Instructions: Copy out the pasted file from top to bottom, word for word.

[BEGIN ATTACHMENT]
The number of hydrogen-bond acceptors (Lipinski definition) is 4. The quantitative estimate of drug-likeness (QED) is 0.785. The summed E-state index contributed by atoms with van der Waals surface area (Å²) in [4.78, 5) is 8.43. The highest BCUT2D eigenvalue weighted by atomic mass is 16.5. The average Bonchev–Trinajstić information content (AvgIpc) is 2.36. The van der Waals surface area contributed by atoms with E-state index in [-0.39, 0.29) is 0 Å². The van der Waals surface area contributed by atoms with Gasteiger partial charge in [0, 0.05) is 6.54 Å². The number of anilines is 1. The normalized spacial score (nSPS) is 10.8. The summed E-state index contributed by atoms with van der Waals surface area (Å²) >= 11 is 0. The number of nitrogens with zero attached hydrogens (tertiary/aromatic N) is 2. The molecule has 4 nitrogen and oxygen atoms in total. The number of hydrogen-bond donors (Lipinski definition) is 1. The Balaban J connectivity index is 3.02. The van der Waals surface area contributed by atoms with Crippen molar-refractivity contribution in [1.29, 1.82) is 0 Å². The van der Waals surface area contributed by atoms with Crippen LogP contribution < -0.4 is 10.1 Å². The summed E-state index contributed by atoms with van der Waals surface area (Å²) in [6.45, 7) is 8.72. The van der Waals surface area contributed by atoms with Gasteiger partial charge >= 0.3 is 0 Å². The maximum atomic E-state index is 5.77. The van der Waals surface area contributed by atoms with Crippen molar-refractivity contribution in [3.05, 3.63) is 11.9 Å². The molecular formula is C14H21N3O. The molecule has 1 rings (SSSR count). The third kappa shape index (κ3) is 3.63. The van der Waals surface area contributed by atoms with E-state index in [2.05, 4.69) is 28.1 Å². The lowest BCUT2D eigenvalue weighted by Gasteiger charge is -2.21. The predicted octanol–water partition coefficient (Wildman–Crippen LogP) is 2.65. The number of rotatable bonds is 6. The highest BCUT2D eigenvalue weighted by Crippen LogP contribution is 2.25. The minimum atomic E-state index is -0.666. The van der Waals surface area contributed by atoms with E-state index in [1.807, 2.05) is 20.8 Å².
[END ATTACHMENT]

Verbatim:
The number of hydrogen-bond acceptors (Lipinski definition) is 4. The quantitative estimate of drug-likeness (QED) is 0.785. The summed E-state index contributed by atoms with van der Waals surface area (Å²) in [4.78, 5) is 8.43. The highest BCUT2D eigenvalue weighted by atomic mass is 16.5. The average Bonchev–Trinajstić information content (AvgIpc) is 2.36. The van der Waals surface area contributed by atoms with E-state index in [-0.39, 0.29) is 0 Å². The van der Waals surface area contributed by atoms with Gasteiger partial charge in [0, 0.05) is 6.54 Å². The number of anilines is 1. The normalized spacial score (nSPS) is 10.8. The summed E-state index contributed by atoms with van der Waals surface area (Å²) >= 11 is 0. The number of nitrogens with zero attached hydrogens (tertiary/aromatic N) is 2. The molecule has 4 nitrogen and oxygen atoms in total. The number of hydrogen-bond donors (Lipinski definition) is 1. The Balaban J connectivity index is 3.02. The van der Waals surface area contributed by atoms with Crippen molar-refractivity contribution in [1.29, 1.82) is 0 Å². The van der Waals surface area contributed by atoms with Crippen LogP contribution < -0.4 is 10.1 Å². The summed E-state index contributed by atoms with van der Waals surface area (Å²) in [6.45, 7) is 8.72. The van der Waals surface area contributed by atoms with Gasteiger partial charge >= 0.3 is 0 Å². The maximum atomic E-state index is 5.77. The van der Waals surface area contributed by atoms with Crippen molar-refractivity contribution in [3.05, 3.63) is 11.9 Å². The molecular formula is C14H21N3O. The molecule has 1 rings (SSSR count). The third kappa shape index (κ3) is 3.63. The van der Waals surface area contributed by atoms with E-state index in [2.05, 4.69) is 28.1 Å². The lowest BCUT2D eigenvalue weighted by Gasteiger charge is -2.21. The predicted octanol–water partition coefficient (Wildman–Crippen LogP) is 2.65. The number of rotatable bonds is 6. The highest BCUT2D eigenvalue weighted by Crippen LogP contribution is 2.25. The minimum atomic E-state index is -0.666. The van der Waals surface area contributed by atoms with E-state index in [1.807, 2.05) is 20.8 Å².